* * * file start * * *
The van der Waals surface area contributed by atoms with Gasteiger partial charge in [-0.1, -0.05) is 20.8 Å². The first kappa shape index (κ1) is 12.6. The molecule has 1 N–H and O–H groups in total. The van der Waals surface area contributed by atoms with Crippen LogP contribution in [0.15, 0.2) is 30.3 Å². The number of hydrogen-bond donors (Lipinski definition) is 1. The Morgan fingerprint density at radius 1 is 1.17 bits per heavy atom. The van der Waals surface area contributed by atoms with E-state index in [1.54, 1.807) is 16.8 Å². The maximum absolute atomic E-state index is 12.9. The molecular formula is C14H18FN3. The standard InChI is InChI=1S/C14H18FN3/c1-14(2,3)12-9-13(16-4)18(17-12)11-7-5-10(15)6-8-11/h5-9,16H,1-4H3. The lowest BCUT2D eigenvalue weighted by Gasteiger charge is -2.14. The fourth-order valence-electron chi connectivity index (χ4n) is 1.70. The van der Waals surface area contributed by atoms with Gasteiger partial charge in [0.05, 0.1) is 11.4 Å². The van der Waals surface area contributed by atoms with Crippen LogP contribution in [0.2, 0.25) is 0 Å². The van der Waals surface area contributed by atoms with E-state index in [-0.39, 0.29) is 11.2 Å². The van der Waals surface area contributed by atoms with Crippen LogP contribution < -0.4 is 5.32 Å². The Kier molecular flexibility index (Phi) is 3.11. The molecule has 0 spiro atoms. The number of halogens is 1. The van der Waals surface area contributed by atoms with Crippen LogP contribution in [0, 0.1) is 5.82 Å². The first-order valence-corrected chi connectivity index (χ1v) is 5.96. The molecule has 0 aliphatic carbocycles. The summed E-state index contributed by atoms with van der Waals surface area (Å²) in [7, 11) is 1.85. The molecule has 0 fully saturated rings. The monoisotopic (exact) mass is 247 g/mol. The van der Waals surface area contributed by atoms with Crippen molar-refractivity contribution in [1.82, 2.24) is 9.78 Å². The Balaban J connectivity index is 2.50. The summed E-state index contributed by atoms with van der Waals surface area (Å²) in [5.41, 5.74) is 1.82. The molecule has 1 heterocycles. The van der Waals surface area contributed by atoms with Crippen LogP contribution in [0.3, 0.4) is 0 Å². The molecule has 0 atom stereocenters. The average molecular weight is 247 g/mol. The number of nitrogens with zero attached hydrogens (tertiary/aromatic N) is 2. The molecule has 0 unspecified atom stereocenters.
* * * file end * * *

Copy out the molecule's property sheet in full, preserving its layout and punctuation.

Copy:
The van der Waals surface area contributed by atoms with Gasteiger partial charge in [-0.1, -0.05) is 20.8 Å². The first kappa shape index (κ1) is 12.6. The molecule has 1 N–H and O–H groups in total. The van der Waals surface area contributed by atoms with Crippen LogP contribution in [0.15, 0.2) is 30.3 Å². The number of hydrogen-bond donors (Lipinski definition) is 1. The Morgan fingerprint density at radius 1 is 1.17 bits per heavy atom. The van der Waals surface area contributed by atoms with E-state index in [1.54, 1.807) is 16.8 Å². The maximum absolute atomic E-state index is 12.9. The molecular formula is C14H18FN3. The standard InChI is InChI=1S/C14H18FN3/c1-14(2,3)12-9-13(16-4)18(17-12)11-7-5-10(15)6-8-11/h5-9,16H,1-4H3. The lowest BCUT2D eigenvalue weighted by Gasteiger charge is -2.14. The fourth-order valence-electron chi connectivity index (χ4n) is 1.70. The van der Waals surface area contributed by atoms with Gasteiger partial charge in [0.05, 0.1) is 11.4 Å². The van der Waals surface area contributed by atoms with Crippen LogP contribution in [0.2, 0.25) is 0 Å². The van der Waals surface area contributed by atoms with E-state index in [-0.39, 0.29) is 11.2 Å². The van der Waals surface area contributed by atoms with Crippen LogP contribution < -0.4 is 5.32 Å². The Kier molecular flexibility index (Phi) is 3.11. The molecule has 0 spiro atoms. The number of halogens is 1. The van der Waals surface area contributed by atoms with Crippen LogP contribution in [0, 0.1) is 5.82 Å². The first-order valence-corrected chi connectivity index (χ1v) is 5.96. The molecule has 0 aliphatic carbocycles. The summed E-state index contributed by atoms with van der Waals surface area (Å²) in [7, 11) is 1.85. The molecule has 0 fully saturated rings. The monoisotopic (exact) mass is 247 g/mol. The van der Waals surface area contributed by atoms with Crippen molar-refractivity contribution in [1.82, 2.24) is 9.78 Å². The Balaban J connectivity index is 2.50. The summed E-state index contributed by atoms with van der Waals surface area (Å²) in [5.41, 5.74) is 1.82. The molecule has 1 heterocycles. The van der Waals surface area contributed by atoms with Crippen LogP contribution in [0.3, 0.4) is 0 Å². The molecule has 0 atom stereocenters. The average molecular weight is 247 g/mol. The number of nitrogens with zero attached hydrogens (tertiary/aromatic N) is 2. The molecule has 0 unspecified atom stereocenters.